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Home > News > Capital Buzz

Virendra Kapoor | September 26, 2005

Hard to believe, but true. The Congress party doesn't want popular leaders outside the all-important family. Carrying on the tradition of her late mother-in-law Indira Gandhi, Sonia Gandhi too is suspicious of anyone who might come to develop a constituency of his or her own. Case in point: Delhi Chief Minister Sheila Dixit.

Though her image may have suffered a wee bit due to the recent controversy over inflated electricity bills, Dixit continues to be the most popular Congress leader in the capital. Even the BJP has no one in the local unit to match her popularity. And yet, this has led to her being given a hard time by Congress bosses. This would explain why Sonia has not found the time to meet Dixit, although the latter's request for an appointment has been pending for over four months.

Indeed, a line of thinking in the Congress high command to neutralise the threat is to send Dixit to the Rajya Sabha early next year. A faceless Congressman might then replace her as CM.

The RSS dilemma

The Rashtriya Swayamsewak Sangh has no intention of joining issue with L K Advani. While recently declaring he would step down as BJP president at the end of the year, Advani publicly asked the RSS not to micromanage the BJP.

Deeply hurt by the criticism, RSS chief K S Sudarshan and his colleagues decided, nonetheless, not to indulge in public recrimination with someone who, until recently, was their favourite BJP leader. Instead, they decided to put in place a firm mechanism to avoid such acrimony in future.

Admittedly, the RSS top brass was concerned that if the impression was allowed to grow that the BJP could do what it wanted, other affiliated organisations could get the wrong idea. Therefore, senior RSS cadres may soon define their terms of engagement with various organisations, including, of course, the BJP.

Meanwhile, the draft of Advani's concluding address was shown to Sudarshan by a chartered accountant who enjoys the confidence of both leaders. Sudarshan didn't comment. Neither did Atal Bihari Vajpayee. It was only after the media highlighted Advani's public challenge to the RSS that Sudarshan and Co hardened their stand and vowed not to allow such a situation to crop up again.

Cocktail of politics and business

Without doubt, most Delhiites were angry at their hefty electricity bills. They were angrier still with the growing incidence of wrong billing. But, unknown to most, if their plea for a rollback of the latest 10 per cent hike was heard sympathetically, it was not because of a responsive Delhi government (though the new bills are yet to reflect the rollback). The retreat was forced by a powerful anti-Sheila Dixit lobby within the Delhi Congress, which, in turn, was egged on by an important section of the high command.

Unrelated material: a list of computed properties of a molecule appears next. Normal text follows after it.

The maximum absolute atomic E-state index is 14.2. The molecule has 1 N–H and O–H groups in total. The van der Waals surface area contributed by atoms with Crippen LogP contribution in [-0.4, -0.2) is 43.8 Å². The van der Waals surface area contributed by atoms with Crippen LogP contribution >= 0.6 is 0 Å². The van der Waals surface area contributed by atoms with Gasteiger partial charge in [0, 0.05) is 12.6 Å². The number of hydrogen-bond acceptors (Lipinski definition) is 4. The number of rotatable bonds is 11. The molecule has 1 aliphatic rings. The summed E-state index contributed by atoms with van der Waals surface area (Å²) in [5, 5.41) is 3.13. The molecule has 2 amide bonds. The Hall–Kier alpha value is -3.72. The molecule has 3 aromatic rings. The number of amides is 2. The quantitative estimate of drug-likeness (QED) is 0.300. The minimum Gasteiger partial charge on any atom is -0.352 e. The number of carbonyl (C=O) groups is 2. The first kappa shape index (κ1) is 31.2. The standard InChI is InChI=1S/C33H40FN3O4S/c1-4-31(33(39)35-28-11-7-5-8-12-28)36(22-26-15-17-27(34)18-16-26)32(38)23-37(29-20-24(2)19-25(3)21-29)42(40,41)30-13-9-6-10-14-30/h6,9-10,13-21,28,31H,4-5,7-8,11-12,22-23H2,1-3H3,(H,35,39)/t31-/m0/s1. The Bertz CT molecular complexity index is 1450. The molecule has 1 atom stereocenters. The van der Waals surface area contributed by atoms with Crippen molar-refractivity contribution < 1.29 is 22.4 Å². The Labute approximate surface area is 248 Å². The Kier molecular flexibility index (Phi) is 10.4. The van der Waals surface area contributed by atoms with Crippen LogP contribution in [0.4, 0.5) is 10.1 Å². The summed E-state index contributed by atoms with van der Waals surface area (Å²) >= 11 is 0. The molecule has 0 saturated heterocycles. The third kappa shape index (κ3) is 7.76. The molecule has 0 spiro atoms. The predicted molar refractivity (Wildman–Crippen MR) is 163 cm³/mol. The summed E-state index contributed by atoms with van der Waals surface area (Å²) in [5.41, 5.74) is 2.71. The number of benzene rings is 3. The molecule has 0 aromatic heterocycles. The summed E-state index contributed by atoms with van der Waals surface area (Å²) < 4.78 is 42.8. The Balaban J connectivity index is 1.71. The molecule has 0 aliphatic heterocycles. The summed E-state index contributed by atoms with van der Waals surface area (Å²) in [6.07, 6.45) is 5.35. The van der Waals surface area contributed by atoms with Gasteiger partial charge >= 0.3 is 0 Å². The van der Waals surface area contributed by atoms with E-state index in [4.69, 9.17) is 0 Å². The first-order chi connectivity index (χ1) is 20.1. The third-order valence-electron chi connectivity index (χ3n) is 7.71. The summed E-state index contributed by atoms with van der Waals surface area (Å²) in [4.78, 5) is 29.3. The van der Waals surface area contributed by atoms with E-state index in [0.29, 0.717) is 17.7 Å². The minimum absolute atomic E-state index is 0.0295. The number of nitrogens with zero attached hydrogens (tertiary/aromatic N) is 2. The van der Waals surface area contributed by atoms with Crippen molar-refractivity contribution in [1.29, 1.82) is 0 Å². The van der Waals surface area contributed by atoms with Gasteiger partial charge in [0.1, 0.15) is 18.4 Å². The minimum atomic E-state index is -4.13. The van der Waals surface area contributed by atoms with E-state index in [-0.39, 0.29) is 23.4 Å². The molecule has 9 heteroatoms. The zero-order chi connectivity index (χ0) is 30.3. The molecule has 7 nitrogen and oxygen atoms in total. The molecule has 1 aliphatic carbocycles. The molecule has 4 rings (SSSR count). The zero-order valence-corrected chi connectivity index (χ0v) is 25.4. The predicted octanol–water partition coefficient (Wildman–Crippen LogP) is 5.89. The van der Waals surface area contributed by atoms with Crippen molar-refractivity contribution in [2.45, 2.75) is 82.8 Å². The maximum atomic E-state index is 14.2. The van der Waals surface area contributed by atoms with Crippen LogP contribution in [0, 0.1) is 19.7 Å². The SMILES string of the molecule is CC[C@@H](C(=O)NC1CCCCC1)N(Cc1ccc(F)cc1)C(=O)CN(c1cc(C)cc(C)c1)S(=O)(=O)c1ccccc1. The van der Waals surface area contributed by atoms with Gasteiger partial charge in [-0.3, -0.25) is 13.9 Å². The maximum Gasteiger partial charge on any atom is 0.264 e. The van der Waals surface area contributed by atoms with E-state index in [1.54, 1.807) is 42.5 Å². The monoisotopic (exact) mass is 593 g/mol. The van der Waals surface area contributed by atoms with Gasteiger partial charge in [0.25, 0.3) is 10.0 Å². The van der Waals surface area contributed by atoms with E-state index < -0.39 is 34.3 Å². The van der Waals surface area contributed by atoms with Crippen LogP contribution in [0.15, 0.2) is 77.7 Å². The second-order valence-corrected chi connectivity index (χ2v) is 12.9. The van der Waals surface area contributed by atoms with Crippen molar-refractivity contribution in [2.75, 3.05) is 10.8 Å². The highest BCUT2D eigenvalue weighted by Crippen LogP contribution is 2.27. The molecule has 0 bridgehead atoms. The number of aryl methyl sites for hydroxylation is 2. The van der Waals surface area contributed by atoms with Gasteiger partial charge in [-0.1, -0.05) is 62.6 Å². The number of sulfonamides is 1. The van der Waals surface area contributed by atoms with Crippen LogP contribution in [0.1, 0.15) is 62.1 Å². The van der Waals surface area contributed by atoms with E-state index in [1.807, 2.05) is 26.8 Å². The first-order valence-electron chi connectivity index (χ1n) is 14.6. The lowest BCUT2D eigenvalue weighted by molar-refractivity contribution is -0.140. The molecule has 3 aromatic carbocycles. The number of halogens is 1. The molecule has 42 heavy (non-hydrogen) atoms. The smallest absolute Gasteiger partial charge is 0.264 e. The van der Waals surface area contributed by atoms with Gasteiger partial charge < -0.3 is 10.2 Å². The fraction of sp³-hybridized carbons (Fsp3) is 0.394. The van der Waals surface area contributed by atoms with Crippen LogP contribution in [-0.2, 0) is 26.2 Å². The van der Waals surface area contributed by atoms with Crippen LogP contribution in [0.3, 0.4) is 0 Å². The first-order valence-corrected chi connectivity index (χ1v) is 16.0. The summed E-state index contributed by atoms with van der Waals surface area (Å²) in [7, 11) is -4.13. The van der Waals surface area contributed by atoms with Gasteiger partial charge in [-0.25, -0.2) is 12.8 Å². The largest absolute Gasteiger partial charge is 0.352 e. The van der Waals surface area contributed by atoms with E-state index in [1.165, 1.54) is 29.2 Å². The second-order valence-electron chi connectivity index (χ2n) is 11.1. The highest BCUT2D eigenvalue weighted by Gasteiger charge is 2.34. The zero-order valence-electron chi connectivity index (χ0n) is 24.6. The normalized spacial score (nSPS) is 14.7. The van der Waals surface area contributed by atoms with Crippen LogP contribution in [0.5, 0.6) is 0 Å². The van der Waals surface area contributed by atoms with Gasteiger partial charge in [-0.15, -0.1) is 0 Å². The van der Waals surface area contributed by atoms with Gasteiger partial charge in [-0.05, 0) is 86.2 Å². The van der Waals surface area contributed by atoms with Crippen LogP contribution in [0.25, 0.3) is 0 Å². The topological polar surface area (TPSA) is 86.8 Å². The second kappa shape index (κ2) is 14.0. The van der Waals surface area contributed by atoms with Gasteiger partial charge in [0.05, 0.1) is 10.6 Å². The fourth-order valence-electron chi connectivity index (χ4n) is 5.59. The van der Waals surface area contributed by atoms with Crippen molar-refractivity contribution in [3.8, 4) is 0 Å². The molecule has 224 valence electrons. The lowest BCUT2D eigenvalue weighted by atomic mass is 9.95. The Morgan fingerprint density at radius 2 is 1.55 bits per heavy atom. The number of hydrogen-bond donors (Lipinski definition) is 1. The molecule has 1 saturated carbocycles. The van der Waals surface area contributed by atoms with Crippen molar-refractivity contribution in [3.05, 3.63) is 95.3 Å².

Central leaders of the party close to a faction of a big corporate house actively supported the rollback demand. It may be recalled that public ire was directed mainly at the two distribution companies that are part of the Anil Ambani group.

As for the open opposition to the tariff hike by Congress MP Ajay Maken, it is no secret that he was specifically asked to do so by a senior party functionary who is close to Sonia Gandhi. On a cue from party bosses, Maken launched a frontal attack on the Delhi CM. For services rendered, he expects to be rewarded with a place in the ministry.

A dark horse for the BJP

It is still early to say, but when L K Advani finally steps down as BJP chief, according to the present thinking in the Sangh Parivar, none of the top three in the second rung is likely to succeed him. Pramod Mahajan, Arun Jaitley and Sushma Swaraj seem to have cancelled one another out of the race.

Advani is no longer enamoured of either Swaraj or Jaitley, following their opposition to his Jinnah-is-secular stance. As for Mahajan, though a proven campaigner who is also an accomplished orator, his image and low standing with RSS bosses seem to have affected his chances.

Media god out?

The buzz in media circles is that someone who had come to play god at a publishing house may finally be shown the door when he reaches retirement age early in October.

With the owner-editor gradually withdrawing from day-to-day affairs, his chosen successor is put off by the non-writing editor. A suave newspaper editor who doubles as a television anchor is said to be the new boss' preferred choice. The pushy god might yet prove to be a very reluctant retiree though.

Internet abuse

Babus have found a novel use for the Internet, scouring it for seminars and conferences being held in foreign locales. In pre-Internet days, organisers sent detailed letters inviting participation at such dos. Now, one can literally invite oneself by finding out where a conference is scheduled and then seeking an invite online.

Illustrations: Uttam Ghosh


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